The article that I read was about how astronomers have been using the Sloan telescope at New Mexico’s Apache Point Observatory since 1998 to continuously take pictures of different parts of the universe and store them in a database called the Sloan Digital Sky Survey database. More than 100 terabytes were used to store the information of these images, and astronomers have used this data to map billions of different stars, galaxies, quasars, asteroids, etc. This database was also used to make a 3-d map of our galaxy and to study the structure of our universe.
The article also discussed that last year, the Sloan Digital Sky Survey was used to help astronomers find out why some white dwarfs had unexpected amounts of metal in their atmospheres. By comparing measurements of these white dwarfs from this database with those of other stars, astronomers found that these traces of metal may actually be planetary debris that included material containing water. Since the Milky Way contains many white dwarfs, these astronomers now believe that planets containing water may be more common than previously thought, and therefore the existence of extraterrestrial life is more possible than previously assumed as well.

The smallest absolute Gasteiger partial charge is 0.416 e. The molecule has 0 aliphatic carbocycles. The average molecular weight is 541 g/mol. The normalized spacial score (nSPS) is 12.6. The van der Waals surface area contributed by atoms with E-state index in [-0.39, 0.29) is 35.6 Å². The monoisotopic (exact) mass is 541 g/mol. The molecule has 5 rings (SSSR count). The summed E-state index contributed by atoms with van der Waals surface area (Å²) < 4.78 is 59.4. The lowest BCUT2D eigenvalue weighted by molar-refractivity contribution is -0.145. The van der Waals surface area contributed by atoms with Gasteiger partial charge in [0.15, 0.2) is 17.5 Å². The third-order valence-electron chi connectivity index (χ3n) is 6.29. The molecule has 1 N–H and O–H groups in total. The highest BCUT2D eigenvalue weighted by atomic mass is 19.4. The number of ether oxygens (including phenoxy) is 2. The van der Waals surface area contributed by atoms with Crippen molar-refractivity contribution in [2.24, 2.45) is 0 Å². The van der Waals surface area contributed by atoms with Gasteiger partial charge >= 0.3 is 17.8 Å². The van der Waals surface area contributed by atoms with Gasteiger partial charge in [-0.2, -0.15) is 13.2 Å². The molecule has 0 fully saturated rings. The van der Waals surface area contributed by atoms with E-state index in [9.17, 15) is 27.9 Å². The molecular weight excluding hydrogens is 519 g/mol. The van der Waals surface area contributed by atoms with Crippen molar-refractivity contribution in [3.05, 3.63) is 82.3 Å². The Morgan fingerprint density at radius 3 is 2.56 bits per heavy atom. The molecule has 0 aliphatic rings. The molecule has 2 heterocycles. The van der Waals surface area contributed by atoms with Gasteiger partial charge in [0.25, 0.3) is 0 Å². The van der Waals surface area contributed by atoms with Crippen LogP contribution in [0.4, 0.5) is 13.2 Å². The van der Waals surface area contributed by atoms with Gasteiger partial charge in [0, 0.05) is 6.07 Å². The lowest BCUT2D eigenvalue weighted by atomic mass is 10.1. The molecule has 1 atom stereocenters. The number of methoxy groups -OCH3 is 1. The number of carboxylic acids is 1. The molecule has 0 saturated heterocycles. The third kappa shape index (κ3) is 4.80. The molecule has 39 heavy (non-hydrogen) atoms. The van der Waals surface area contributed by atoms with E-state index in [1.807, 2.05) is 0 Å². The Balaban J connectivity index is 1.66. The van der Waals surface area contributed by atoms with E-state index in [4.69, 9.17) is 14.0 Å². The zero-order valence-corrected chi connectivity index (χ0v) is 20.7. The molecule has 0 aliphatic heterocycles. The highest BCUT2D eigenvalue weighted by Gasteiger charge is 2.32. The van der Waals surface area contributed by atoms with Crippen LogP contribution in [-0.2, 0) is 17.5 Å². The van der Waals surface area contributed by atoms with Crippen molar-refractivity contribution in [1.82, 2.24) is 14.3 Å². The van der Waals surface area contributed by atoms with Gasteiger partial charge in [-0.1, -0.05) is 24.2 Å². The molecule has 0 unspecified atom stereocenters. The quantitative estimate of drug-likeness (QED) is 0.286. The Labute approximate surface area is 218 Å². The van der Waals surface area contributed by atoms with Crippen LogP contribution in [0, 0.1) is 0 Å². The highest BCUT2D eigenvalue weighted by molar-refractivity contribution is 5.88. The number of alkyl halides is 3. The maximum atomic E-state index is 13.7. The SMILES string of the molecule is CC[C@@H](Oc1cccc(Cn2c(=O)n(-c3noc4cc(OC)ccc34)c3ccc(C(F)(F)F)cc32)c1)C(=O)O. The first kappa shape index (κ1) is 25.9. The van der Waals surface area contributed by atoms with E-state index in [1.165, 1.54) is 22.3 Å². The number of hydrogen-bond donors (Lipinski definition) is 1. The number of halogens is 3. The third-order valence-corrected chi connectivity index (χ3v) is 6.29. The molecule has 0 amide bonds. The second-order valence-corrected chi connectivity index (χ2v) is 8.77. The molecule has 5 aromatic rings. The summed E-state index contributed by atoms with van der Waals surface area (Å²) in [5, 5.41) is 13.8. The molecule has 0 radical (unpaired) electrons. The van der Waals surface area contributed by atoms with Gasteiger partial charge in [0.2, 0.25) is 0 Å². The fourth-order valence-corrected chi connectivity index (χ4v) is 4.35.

I thought this article was very interesting to me because it shows databases could even be used to create a 3-d map of our galaxy. So many more questions could arise or be answered from this data, because we could now use these images to make different theories and assumptions like the possible existence of extraterrestrial life. I think that it is refreshing to read about articles that describe databases that aren’t just used for business applications. The information contained in the Sloan Digital Sky Survey is open to the public, and is meant for the benefit of everyone who is interested in it and wants to research it. It can help astronomers make more discoveries about our universe, which could help everyone learn more about it.
Pacella, Rena Marie. “The World’s Most Amazing Databases: Sloan Digital Sky Survey.” popsci.com. 3 Nov 2011 http://www.popsci.com/technology/article/2011-10/amazing-databases-sloan-digital-sky-survey-database